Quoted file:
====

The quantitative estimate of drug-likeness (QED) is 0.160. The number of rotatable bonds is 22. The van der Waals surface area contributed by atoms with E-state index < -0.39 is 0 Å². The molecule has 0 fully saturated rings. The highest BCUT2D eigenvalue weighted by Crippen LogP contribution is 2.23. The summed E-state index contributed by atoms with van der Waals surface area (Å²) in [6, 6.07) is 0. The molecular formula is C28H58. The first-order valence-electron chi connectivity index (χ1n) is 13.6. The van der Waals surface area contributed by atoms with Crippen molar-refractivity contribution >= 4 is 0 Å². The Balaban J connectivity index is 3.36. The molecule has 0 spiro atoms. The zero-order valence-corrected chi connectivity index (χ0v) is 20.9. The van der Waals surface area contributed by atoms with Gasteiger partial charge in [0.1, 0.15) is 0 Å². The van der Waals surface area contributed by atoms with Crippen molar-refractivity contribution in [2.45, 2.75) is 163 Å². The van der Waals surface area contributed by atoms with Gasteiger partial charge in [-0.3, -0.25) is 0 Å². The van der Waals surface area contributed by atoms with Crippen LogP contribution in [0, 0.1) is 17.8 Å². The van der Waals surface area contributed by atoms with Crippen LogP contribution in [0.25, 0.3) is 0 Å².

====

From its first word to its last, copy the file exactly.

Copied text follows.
The quantitative estimate of drug-likeness (QED) is 0.160. The number of rotatable bonds is 22. The van der Waals surface area contributed by atoms with E-state index < -0.39 is 0 Å². The molecule has 0 fully saturated rings. The highest BCUT2D eigenvalue weighted by Crippen LogP contribution is 2.23. The summed E-state index contributed by atoms with van der Waals surface area (Å²) in [6, 6.07) is 0. The molecular formula is C28H58. The first-order valence-electron chi connectivity index (χ1n) is 13.6. The van der Waals surface area contributed by atoms with Crippen molar-refractivity contribution >= 4 is 0 Å². The Balaban J connectivity index is 3.36. The molecule has 0 spiro atoms. The zero-order valence-corrected chi connectivity index (χ0v) is 20.9. The van der Waals surface area contributed by atoms with Gasteiger partial charge in [0.1, 0.15) is 0 Å². The van der Waals surface area contributed by atoms with Crippen molar-refractivity contribution in [2.45, 2.75) is 163 Å². The van der Waals surface area contributed by atoms with Gasteiger partial charge in [-0.3, -0.25) is 0 Å². The van der Waals surface area contributed by atoms with Crippen LogP contribution in [0, 0.1) is 17.8 Å². The van der Waals surface area contributed by atoms with Crippen LogP contribution in [0.25, 0.3) is 0 Å².